Minnesota Senate Republicans reject mask mandate in chamber

Sen. Ann Rest speaks in favor of a mask mandate in the Senate Chamber. The Republican-led Senate voted against a mandate in the end.

Minnesota Senate Republicans have rejected a mask mandate for members and staff in the Senate chamber.

The 36-31 vote encourages mask-wearing, but does not require them. All 34 Republicans and the chamber's two independents favored the looser policy, while all 31 Democrats backed the mandate.

"I encourage people to wear the mask. I wear a mask," Senate Majority Leader Paul Gazelka, R-East Gull Lake, said just before the vote. "But I don't think we should be mandating it."

The 36-31 Minnesota Senate vote encourages masks, but does not require them.

Meanwhile, the DFL-controlled House put a mask mandate in effect on Wednesday. All members and staff must wear one, including when lawmakers are speaking on the floor. Members who violate it could face an ethics charge. Staffers could face discipline.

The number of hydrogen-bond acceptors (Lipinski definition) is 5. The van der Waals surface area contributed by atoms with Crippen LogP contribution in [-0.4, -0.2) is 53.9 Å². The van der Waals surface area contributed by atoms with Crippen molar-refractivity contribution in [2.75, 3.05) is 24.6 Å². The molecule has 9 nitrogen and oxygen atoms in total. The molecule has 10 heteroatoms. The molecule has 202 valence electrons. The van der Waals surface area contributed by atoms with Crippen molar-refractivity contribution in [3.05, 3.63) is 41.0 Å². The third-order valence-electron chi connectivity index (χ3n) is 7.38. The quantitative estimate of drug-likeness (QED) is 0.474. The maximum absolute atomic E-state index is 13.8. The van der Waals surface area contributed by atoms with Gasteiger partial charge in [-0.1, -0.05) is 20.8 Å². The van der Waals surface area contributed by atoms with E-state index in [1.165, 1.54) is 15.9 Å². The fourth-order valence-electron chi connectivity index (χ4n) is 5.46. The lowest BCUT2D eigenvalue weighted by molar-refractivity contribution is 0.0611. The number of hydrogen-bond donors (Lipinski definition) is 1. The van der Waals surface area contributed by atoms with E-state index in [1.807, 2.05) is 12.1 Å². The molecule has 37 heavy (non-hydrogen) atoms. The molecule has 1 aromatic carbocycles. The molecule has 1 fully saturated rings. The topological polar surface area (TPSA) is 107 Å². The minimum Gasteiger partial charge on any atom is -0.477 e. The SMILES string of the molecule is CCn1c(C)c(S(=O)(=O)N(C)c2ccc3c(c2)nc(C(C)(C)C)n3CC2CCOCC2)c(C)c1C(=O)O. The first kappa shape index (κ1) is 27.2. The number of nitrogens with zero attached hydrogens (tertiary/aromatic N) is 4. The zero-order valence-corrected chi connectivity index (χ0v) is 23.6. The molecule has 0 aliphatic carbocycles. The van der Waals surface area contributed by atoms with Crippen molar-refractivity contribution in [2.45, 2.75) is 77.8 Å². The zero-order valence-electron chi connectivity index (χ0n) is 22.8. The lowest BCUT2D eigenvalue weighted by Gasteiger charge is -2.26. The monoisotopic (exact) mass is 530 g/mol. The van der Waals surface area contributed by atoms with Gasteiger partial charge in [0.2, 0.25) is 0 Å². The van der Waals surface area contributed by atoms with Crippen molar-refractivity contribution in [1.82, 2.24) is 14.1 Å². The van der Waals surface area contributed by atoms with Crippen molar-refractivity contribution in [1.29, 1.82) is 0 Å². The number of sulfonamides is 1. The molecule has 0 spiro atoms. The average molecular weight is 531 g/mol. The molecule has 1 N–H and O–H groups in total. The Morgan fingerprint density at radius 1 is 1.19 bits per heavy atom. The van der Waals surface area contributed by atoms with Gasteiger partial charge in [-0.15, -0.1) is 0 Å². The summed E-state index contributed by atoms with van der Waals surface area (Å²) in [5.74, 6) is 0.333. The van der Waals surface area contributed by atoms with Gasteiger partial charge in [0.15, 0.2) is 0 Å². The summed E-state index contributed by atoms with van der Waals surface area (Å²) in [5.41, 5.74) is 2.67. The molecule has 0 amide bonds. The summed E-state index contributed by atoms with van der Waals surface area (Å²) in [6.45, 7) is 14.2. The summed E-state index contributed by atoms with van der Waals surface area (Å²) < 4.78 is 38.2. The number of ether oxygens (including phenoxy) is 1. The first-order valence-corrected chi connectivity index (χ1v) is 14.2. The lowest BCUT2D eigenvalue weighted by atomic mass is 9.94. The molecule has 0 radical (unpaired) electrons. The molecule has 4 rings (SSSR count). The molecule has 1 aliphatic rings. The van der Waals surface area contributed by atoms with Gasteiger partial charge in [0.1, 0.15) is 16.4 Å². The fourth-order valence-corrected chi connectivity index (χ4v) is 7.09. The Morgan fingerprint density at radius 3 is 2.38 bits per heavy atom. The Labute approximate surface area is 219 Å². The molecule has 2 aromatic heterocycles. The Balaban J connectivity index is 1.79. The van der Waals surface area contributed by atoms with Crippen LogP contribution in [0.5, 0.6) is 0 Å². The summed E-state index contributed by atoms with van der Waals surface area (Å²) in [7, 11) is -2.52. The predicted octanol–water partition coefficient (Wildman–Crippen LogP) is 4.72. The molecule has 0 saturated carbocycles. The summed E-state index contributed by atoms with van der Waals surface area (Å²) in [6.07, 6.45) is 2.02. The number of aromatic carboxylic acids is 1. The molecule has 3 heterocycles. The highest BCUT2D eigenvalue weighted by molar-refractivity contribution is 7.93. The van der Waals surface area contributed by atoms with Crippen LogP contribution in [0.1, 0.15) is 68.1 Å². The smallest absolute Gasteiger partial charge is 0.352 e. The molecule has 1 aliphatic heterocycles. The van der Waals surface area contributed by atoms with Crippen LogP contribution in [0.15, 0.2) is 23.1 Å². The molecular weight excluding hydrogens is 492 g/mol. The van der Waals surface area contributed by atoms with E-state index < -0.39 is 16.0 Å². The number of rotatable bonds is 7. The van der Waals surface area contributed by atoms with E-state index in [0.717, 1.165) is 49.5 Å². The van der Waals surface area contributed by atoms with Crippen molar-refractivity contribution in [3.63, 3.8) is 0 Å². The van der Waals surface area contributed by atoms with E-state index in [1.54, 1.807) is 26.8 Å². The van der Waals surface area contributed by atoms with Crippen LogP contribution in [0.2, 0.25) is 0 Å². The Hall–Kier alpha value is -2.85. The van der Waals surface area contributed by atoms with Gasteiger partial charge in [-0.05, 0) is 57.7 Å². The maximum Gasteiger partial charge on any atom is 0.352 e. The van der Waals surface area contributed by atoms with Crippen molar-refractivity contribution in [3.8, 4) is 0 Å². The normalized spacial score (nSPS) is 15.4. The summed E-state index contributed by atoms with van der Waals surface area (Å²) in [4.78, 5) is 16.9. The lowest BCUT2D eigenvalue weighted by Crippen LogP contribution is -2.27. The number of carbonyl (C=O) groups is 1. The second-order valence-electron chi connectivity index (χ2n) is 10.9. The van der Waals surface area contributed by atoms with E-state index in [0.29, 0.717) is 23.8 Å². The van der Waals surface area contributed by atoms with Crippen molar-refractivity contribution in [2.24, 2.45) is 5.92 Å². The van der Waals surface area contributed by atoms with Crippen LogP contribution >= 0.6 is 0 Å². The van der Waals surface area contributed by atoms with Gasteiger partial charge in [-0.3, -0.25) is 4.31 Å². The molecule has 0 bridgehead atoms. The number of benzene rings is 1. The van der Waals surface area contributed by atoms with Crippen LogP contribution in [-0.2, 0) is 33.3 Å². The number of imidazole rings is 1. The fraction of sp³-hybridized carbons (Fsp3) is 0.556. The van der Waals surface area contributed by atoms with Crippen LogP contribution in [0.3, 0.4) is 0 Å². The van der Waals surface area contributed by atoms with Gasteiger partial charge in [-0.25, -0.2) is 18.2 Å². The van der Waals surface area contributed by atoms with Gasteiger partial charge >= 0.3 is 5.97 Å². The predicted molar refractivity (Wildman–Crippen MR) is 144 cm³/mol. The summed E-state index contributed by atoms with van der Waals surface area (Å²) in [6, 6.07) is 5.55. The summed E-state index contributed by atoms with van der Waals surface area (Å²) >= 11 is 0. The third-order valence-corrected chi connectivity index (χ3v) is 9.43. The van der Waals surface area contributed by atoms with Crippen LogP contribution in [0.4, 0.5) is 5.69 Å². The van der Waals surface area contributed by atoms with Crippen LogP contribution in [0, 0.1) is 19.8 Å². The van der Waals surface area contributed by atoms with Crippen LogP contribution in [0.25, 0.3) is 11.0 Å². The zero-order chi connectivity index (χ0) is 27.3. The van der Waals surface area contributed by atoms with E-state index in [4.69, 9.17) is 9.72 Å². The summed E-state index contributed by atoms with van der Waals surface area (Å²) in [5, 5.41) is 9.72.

The Senate debate was intense. Eight Republican senators went maskless on the Senate floor on Tuesday, frustrating DFL members.

At one point, Sen. Ann Johnson Stewart, DFL-St. Louis Park, threatened to wear a swimsuit or a bathrobe to prove her point that certain attire is required on the Senate floor, including suit jackets. Another Democrat, Sen. Ann Rest of St. Louis Park, wore a face shield, mask, and neck gaiter and said it was the first time in the 10-month pandemic that she had come to the Senate floor in-person to debate an issue.

"If a face mask, covering, shield, gaiter is not in the public good, then I don't know what is," Rest said.

In December, Sen. Jerry Relph, R-St. Cloud, died of the coronavirus. Relph got the virus during a GOP caucus outbreak following a large, in-person dinner part that sickened numerous members and staffers.

Gov. Tim Walz on Thursday called on lawmakers to put several of his executive orders into law, including a mask mandate in indoor businesses and indoor public spaces. Walz suggested doing so would create a path to ending his ongoing, controversial peacetime emergency, which has lasted 10 months.